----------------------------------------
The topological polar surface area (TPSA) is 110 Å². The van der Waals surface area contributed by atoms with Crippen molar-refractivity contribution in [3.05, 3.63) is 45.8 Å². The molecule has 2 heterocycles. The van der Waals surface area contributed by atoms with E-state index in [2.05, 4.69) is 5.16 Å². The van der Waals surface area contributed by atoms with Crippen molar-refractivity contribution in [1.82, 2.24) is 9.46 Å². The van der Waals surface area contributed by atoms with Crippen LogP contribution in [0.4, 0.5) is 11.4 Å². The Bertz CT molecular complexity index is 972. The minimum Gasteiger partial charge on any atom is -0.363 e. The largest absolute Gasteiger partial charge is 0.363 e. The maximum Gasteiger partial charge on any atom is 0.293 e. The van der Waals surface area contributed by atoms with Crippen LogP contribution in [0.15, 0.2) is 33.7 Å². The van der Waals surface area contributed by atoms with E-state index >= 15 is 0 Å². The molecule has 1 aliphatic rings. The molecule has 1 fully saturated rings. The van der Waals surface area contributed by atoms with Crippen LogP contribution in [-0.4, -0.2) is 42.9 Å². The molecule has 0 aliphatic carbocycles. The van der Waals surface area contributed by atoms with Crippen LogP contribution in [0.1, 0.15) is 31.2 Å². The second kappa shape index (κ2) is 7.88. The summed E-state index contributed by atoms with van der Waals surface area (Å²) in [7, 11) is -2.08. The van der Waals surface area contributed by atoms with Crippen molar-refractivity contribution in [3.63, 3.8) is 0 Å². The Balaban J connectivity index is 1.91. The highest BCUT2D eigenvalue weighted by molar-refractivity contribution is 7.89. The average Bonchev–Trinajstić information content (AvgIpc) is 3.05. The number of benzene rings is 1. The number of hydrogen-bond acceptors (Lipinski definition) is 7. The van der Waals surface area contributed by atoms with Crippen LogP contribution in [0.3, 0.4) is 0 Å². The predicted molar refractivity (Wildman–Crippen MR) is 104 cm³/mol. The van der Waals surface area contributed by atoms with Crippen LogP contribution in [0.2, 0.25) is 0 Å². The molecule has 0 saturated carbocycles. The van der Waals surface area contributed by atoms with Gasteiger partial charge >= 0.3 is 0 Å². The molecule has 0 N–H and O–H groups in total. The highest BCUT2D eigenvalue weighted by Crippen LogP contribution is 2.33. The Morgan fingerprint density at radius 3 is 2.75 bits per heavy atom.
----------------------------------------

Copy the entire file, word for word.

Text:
The topological polar surface area (TPSA) is 110 Å². The van der Waals surface area contributed by atoms with Crippen molar-refractivity contribution in [3.05, 3.63) is 45.8 Å². The molecule has 2 heterocycles. The van der Waals surface area contributed by atoms with E-state index in [2.05, 4.69) is 5.16 Å². The van der Waals surface area contributed by atoms with Crippen molar-refractivity contribution in [1.82, 2.24) is 9.46 Å². The van der Waals surface area contributed by atoms with Crippen LogP contribution in [0.4, 0.5) is 11.4 Å². The Bertz CT molecular complexity index is 972. The minimum Gasteiger partial charge on any atom is -0.363 e. The largest absolute Gasteiger partial charge is 0.363 e. The maximum Gasteiger partial charge on any atom is 0.293 e. The van der Waals surface area contributed by atoms with Crippen LogP contribution in [0.15, 0.2) is 33.7 Å². The van der Waals surface area contributed by atoms with E-state index >= 15 is 0 Å². The molecule has 1 aliphatic rings. The molecule has 1 fully saturated rings. The van der Waals surface area contributed by atoms with Crippen LogP contribution in [-0.4, -0.2) is 42.9 Å². The molecule has 0 aliphatic carbocycles. The van der Waals surface area contributed by atoms with Crippen LogP contribution in [0.1, 0.15) is 31.2 Å². The second kappa shape index (κ2) is 7.88. The summed E-state index contributed by atoms with van der Waals surface area (Å²) in [7, 11) is -2.08. The van der Waals surface area contributed by atoms with Crippen molar-refractivity contribution in [3.63, 3.8) is 0 Å². The Balaban J connectivity index is 1.91. The highest BCUT2D eigenvalue weighted by molar-refractivity contribution is 7.89. The average Bonchev–Trinajstić information content (AvgIpc) is 3.05. The number of benzene rings is 1. The number of hydrogen-bond acceptors (Lipinski definition) is 7. The van der Waals surface area contributed by atoms with Crippen LogP contribution in [0.3, 0.4) is 0 Å². The predicted molar refractivity (Wildman–Crippen MR) is 104 cm³/mol. The van der Waals surface area contributed by atoms with Crippen LogP contribution in [0.2, 0.25) is 0 Å². The molecule has 0 saturated carbocycles. The van der Waals surface area contributed by atoms with Gasteiger partial charge >= 0.3 is 0 Å². The molecule has 0 N–H and O–H groups in total. The highest BCUT2D eigenvalue weighted by Crippen LogP contribution is 2.33. The Morgan fingerprint density at radius 3 is 2.75 bits per heavy atom.